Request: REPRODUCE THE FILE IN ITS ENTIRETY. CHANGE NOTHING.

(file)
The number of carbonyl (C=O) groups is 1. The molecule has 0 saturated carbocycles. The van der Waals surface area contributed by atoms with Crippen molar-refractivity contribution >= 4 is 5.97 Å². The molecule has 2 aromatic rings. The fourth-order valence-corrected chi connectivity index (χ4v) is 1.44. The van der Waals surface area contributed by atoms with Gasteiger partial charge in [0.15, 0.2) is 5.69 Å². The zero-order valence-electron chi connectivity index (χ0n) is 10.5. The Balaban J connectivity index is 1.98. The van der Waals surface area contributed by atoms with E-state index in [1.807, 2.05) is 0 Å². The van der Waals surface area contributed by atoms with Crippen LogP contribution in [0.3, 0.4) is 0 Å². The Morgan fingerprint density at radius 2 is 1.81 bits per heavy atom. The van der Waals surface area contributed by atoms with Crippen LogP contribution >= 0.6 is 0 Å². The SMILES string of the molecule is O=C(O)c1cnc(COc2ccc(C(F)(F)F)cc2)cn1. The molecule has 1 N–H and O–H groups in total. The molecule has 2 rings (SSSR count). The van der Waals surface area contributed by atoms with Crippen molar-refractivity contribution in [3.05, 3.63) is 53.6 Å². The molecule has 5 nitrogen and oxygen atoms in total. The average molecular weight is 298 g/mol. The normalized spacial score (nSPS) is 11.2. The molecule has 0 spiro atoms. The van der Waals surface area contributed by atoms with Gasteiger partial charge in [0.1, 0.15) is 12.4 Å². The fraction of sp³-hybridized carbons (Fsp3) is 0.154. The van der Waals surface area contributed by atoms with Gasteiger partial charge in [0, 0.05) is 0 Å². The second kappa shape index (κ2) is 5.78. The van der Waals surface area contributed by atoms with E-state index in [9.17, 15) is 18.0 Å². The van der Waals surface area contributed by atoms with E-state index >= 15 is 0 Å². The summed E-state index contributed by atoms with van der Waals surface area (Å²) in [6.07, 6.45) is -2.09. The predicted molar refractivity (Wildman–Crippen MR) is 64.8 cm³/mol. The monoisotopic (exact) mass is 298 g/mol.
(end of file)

The number of carbonyl (C=O) groups is 1. The molecule has 0 saturated carbocycles. The van der Waals surface area contributed by atoms with Crippen molar-refractivity contribution >= 4 is 5.97 Å². The molecule has 2 aromatic rings. The fourth-order valence-corrected chi connectivity index (χ4v) is 1.44. The van der Waals surface area contributed by atoms with Gasteiger partial charge in [0.15, 0.2) is 5.69 Å². The zero-order valence-electron chi connectivity index (χ0n) is 10.5. The Balaban J connectivity index is 1.98. The van der Waals surface area contributed by atoms with E-state index in [1.807, 2.05) is 0 Å². The van der Waals surface area contributed by atoms with Crippen LogP contribution in [0.3, 0.4) is 0 Å². The Morgan fingerprint density at radius 2 is 1.81 bits per heavy atom. The van der Waals surface area contributed by atoms with Crippen LogP contribution >= 0.6 is 0 Å². The SMILES string of the molecule is O=C(O)c1cnc(COc2ccc(C(F)(F)F)cc2)cn1. The molecule has 1 N–H and O–H groups in total. The molecule has 2 rings (SSSR count). The van der Waals surface area contributed by atoms with Crippen molar-refractivity contribution in [3.05, 3.63) is 53.6 Å². The molecule has 5 nitrogen and oxygen atoms in total. The average molecular weight is 298 g/mol. The normalized spacial score (nSPS) is 11.2. The molecule has 0 spiro atoms. The van der Waals surface area contributed by atoms with Gasteiger partial charge in [0.1, 0.15) is 12.4 Å². The fraction of sp³-hybridized carbons (Fsp3) is 0.154. The van der Waals surface area contributed by atoms with Gasteiger partial charge in [0, 0.05) is 0 Å². The second kappa shape index (κ2) is 5.78. The van der Waals surface area contributed by atoms with E-state index in [9.17, 15) is 18.0 Å². The van der Waals surface area contributed by atoms with E-state index >= 15 is 0 Å². The summed E-state index contributed by atoms with van der Waals surface area (Å²) in [6.07, 6.45) is -2.09. The predicted molar refractivity (Wildman–Crippen MR) is 64.8 cm³/mol. The monoisotopic (exact) mass is 298 g/mol.